UN secretary-general Ban Ki-Moon presided over a meeting to discuss implementation of the Paris Climate Accord with John Kerry & other signatories. Photo: A Katz / Shutterstock
Transparency about countries’ targets and actions plays a crucial role in the Paris Climate Agreement. But Wageningen professor Aarti Gupta cautions against expecting too much from transparency. “We need to stop striving for as much transparency as possible, and push for meaningful action.”
Climate change is an urgent and politically complex, global problem, with technological and legal aspects. But rather than being put off by this, Aarti Gupta relishes the challenge of researching it. She is a professor of Global Environmental Governance at Wageningen University & Research, and an interdisciplinary researcher on politics, the law and international relations at the Wageningen Institute for Environment and Climate Research (WIMEK). Gupta wants to find out, for example, what international politics can do in the effort to resolve global climate problems — and what role transparency can play.
No binding climate actions
Her starting point is the 2015 Paris Climate Agreement, a worldwide agreement between countries to tackle global warming. The agreement would have been the ideal opportunity to lay down binding climate actions, but such obligations are precisely what is missing. “It was too controversial politically to impose legally binding targets, such as for CO₂ emissions. These goals are therefore determined nationally and are voluntary in nature. The only thing the countries could agree on is that they need to be transparent about these goals and their achievement.”
What countries are willing to be transparent about is determined by political forces
The Paris Agreement puts a lot of emphasis on improving reporting of CO₂ emissions and far less on reporting on climate adaptation. Photo: Shutterstock
The underlying notion is that transparency will encourage action. This is the idea that if the Netherlands knows the rest of the world is watching, it will set more ambitious targets and make more of an effort to achieve them. What is more, if countries are aware of each other’s plans they can be confident that they are not alone in taking action and that all other countries are working equally hard on the problem. But are these assumptions correct? Gupta emphasizes that it may not work this way in practice. “In global climate action, the emphasis is largely on transparency because we could not agree on the politically difficult questions, such as which actions are most urgent and who needs to act.” That is why she and her research group are now examining the actual effects of transparency.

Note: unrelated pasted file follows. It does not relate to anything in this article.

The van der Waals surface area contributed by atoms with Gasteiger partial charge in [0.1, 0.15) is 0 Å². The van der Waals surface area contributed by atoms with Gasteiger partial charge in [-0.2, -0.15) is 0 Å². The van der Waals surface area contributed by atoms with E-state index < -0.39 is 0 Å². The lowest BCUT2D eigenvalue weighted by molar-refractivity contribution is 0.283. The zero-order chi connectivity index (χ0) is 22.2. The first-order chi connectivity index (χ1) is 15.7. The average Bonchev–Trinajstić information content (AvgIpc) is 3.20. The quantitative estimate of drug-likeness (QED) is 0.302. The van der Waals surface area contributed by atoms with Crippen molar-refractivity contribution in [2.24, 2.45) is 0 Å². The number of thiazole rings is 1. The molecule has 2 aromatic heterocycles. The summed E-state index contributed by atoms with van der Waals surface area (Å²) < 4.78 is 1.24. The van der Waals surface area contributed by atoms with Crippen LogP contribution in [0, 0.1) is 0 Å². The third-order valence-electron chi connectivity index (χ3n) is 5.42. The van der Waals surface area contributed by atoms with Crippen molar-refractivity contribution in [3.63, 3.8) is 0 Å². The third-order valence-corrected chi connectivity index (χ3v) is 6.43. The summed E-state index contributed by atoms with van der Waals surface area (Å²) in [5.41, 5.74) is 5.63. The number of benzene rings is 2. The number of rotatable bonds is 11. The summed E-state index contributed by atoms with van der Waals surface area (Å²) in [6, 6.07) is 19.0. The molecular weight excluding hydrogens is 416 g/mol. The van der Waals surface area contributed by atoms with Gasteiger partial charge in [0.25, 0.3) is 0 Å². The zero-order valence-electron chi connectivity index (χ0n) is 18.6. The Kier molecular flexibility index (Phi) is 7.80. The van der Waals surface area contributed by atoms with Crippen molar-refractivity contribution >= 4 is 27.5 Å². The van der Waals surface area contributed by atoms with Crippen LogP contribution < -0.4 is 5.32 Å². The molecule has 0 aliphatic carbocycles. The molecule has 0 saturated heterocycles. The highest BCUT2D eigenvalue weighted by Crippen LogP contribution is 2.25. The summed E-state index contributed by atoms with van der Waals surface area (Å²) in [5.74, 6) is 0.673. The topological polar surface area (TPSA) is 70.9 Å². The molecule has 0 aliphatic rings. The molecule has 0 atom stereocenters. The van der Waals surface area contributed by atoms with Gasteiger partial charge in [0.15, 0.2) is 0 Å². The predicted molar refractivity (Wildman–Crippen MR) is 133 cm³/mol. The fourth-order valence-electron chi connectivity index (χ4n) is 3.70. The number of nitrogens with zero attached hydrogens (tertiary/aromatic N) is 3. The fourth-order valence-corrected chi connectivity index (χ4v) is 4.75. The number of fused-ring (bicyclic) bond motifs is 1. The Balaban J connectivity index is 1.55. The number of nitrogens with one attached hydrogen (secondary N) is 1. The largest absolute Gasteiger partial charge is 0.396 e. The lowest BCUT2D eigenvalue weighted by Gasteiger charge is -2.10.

Contributing 0.1 per cent
Her research shows that what countries are willing to be transparent about is largely determined by political forces. “Transparency requirements don’t always focus on the aspects that matter the most. Countries may prefer to report on topics that are least controversial politically. They would rather be transparent about what they do well than about the goals they fail to achieve.” The Paris Agreement, for example, puts a lot of emphasis on improving reporting of CO₂ emissions and far less on reporting of climate adaptation or the transfer of funds from developed countries to developing countries. This may help to explain the lack of transparency among developing countries. Many do not have the reporting infrastructure needed to keep track of their greenhouse gas emissions, with information on total amounts and the sectors responsible for emissions. “The Paris Agreement focuses on improving that infrastructure. But for small countries that perhaps only contribute 0.1 per cent to global emissions, it may make more sense to report mainly on what financing they need for climate actions. But that element is not part of the mandatory reporting.”
Another limitation of the transparency approach is that many actions are hard to quantify. Take the effort a country puts into adaptation — improving how well it can cope with the consequences of climate change. Adaptation is a key category of climate action but it is difficult to measure. As a result, a lot of time and money is spent on figuring out how to report on this rather than on the actual measures. “It is a problem if reporting takes priority over what really needs to be done.”
French president Francois Hollande held a press conference with UN secretary-general Ban Ki-Moon after signing of the Paris Climate Accord. Photo: A Katz / Shutterstock